Why Background Checks Do Not Stymie Mass Shooters
The vast majority do not have disqualifying records, and "universal" requirements are easily evaded.
A background check did not faze the man charged with murdering 10 people at a Buffalo grocery store on Saturday. The reason for that is straightforward: The shooter passed the background check that was completed when he bought the rifle used in the attack from a federally licensed dealer in Endicott, New York, because he did not have a disqualifying criminal or psychiatric record.
That is typically true of mass shooters. According to a recent National Institute of Justice (NIJ) report on public mass shootings from 1966 through 2019, 77 percent of the perpetrators bought guns legally. In some cases, teenagers or young adults obtained guns from their families. Just 13 percent of mass shooters obtained firearms through illegal transactions. In other words, background checks would have been no obstacle in 87 percent of the cases.
The Biden administration nevertheless "renewed its calls" to "expand national background checks in the wake of the attack in Buffalo," The New York Times reports, "as it has done time and again after mass shootings." Speaking to reporters today during President Joe Biden's trip to Buffalo, White House Press Secretary Karine Jean-Pierre said, "We're going to continue to call on Congress to expand background checks." House Speaker Nancy Pelosi (D–Calif.) likewise urged "passage of federal legislation to expand gun background checks, which she said was a 'huge priority' for Democrats."
The expansion that Jean-Pierre and Pelosi have in mind would notionally require background checks for all firearm transfers, meaning that anyone trying to sell a gun would have to complete the transaction through a federally licensed dealer. I say "notionally" because massive noncompliance with similar requirements at the state level suggests that a federal law would be widely flouted and impossible to enforce.
A would-be mass murderer with a disqualifying record therefore would not have much trouble finding someone willing to part with one of the country's 450 million or so firearms without bothering to seek out a licensed dealer so a background check could be conducted. And judging from the NIJ's data, only a small minority of perpetrators would need to evade background checks to begin with.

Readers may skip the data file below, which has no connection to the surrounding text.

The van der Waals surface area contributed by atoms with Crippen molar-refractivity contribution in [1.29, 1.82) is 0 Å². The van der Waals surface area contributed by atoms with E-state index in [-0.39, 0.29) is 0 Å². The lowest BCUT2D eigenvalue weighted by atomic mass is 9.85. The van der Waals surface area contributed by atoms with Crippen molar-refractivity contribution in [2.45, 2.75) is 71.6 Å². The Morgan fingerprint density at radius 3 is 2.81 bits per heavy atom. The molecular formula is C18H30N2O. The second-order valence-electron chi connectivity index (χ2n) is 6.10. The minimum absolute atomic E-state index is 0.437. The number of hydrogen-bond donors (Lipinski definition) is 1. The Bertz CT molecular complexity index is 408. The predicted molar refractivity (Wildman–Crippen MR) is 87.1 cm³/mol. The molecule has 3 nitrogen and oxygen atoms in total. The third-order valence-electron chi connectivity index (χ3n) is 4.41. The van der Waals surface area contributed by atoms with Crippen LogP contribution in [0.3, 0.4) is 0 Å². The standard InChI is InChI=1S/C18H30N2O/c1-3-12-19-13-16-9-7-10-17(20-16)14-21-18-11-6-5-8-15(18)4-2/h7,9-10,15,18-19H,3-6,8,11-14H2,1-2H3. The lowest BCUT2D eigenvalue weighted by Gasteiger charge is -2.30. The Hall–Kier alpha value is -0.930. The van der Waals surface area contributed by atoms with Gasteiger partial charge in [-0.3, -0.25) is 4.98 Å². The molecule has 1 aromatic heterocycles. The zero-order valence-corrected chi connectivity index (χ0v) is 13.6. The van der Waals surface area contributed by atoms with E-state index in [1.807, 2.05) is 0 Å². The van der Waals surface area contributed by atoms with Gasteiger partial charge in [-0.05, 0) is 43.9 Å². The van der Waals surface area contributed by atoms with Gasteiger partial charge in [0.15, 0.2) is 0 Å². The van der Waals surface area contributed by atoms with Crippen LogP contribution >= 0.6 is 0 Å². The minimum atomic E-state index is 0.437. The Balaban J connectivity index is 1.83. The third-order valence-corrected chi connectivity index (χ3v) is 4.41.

New York is one of the states that require "universal background checks." Even with perfect compliance, such laws cannot possibly make a difference for the vast majority of mass shooters, as illustrated by the Buffalo attack and many other notorious cases. Nor do those laws seem to have an impact on gun homicides in general, a much larger category of crime. A 2019 study found that California's 1991 expansion of background checks "was not associated with a net change in the firearm homicide rate over the ensuing 10 years."
A New York Times story about the NIJ study illustrates the sort of magical thinking that is required to believe that expanding background-check requirements is an effective way to prevent mass shootings. After explaining why background checks do not stymie the perpetrators of such crimes, the Times paraphrases a gun control activist who "said the only way to stop mass killings was to enact strengthened universal federal background checks, to compensate for the wide variation in state and local laws." The problem is not a lack of uniformity; it is the inherent limitations of background-check requirements.
Speaking of magical thinking, Democrats predictably latched onto the Buffalo massacre as a pretext to once again demand a renewed and expanded federal "assault weapon" ban. Never mind that New York has such a law, which demonstrably did not prevent or mitigate this mass shooting. Given the arbitrary distinctions drawn by such bans, they cannot reasonably be expected to have any meaningful effect on such crimes.
According to the NIJ report, 77 percent of the mass shooters used handguns. A quarter of the perpetrators used what the NIJ describes as "assault rifles," a category that is defined based on functionally unimportant characteristics. While a semi-automatic rifle with "military-style" features such as a folding stock, a pistol grip, or a threaded barrel counts as an "assault weapon" in New York, for example, removing those features makes the gun legal, even though it still fires the same ammunition at the same rate with the same muzzle velocity. Even if every gun that politicians classify as an "assault weapon" disappeared tomorrow, mass shooters would have plenty of equally lethal alternatives.